There are a few additional aspects to the display as well, such as the adaptive brightness, which works well and is responsive to changes in the environment. There’s also a new system setting that gives you control over the color temperature, that can be useful given this display’s tendency to generally lean towards the warmer side of things.
As was the case with the M1 Note before it, Meizu continues to provide fantastic displays with even their low-cost offerings, and this screen is certainly the best we’ve seen when compared to other smartphones that fall in this price category.
Under the hood, the Meizu M2 Note packs an octa-core 64-bit MediaTek MT6753 processor, clocked at 1.3 GHz, backed by the Mali-T720MP3 GPU and 2 GB of RAM. What is quite odd is the fact that the processing package is actually clocked at a lower rate than what was found with its predecessor, even if the processor of the latter is older. This made the M2 Note feel slower than the previous iteration, which was also reflected in the benchmark scores, which were, on average, about 25% lower.
That said, general performance with the M2 Note is still quite good, even if not entirely at par with some of its direct competition. The availability of 2 GB of RAM is a big plus though, and multi-tasking is smooth. There is also a slight step back as far as the GPU is concerned, but the device is still able to comfortably handle most games without noticeable performance issues.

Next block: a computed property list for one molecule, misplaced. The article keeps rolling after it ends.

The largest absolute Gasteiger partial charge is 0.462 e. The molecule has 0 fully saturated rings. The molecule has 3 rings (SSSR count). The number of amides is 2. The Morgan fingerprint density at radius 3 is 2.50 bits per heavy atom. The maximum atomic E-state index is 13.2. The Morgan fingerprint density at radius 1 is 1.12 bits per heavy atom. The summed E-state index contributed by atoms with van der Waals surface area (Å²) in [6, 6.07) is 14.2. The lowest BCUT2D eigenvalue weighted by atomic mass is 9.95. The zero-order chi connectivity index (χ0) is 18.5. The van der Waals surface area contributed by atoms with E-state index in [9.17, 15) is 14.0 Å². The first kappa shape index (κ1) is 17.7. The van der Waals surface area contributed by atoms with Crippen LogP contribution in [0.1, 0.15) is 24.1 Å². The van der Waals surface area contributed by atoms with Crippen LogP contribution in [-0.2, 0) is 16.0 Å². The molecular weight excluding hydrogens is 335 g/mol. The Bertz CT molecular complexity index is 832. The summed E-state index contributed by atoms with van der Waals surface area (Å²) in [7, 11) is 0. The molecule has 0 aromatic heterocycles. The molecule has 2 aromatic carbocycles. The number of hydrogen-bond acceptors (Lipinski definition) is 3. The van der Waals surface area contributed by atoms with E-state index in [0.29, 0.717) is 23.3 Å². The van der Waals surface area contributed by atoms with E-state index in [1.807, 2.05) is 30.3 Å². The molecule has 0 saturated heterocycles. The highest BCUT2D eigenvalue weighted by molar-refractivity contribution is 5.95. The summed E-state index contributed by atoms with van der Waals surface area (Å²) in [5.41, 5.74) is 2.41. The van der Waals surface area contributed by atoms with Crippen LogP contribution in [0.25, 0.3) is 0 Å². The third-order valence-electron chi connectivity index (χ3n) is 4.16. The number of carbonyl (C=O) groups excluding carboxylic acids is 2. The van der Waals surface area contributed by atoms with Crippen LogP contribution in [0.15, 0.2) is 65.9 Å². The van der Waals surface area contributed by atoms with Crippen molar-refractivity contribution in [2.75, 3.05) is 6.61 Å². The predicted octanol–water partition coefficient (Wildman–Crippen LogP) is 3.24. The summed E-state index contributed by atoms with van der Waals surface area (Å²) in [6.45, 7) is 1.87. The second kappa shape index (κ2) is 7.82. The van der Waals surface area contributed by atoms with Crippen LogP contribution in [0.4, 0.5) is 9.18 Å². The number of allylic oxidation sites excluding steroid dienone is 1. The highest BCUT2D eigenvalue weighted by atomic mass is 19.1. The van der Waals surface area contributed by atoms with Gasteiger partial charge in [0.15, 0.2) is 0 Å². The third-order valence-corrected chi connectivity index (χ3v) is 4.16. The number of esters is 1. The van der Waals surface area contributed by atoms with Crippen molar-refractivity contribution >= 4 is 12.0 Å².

The M2 Note comes with 16 GB or 32 GB storage options, further expandable via microSD card by up to 128 GB. It’s important to note though that the second SIM card slot of the device is what also functions as the microSD card slot, so it will be up to the user to choose between enjoying the benefits of expandable storage or dual SIM capabilities.
The device also comes with a standard suite of connectivity options, and also fixes some of the GPS issues faced by its predecessor, though there still is some room for improvement. The M2 Note also allows for high-speed internet access via 4G LTE, but a compatibility check with your local network carrier is recommended before buying. Unfortunately, the device is limited to HSPA+ on the AT&T and T-Mobile networks in the US.
The audio quality provided by the single speaker unit at the bottom of the device continues to be the same between generations, and while it does get fairly loud, some distortion is seen when set to the highest volume. As is also the case with any speaker found in this position, it is very easy to cover it while holding the phone in the landscape orientation.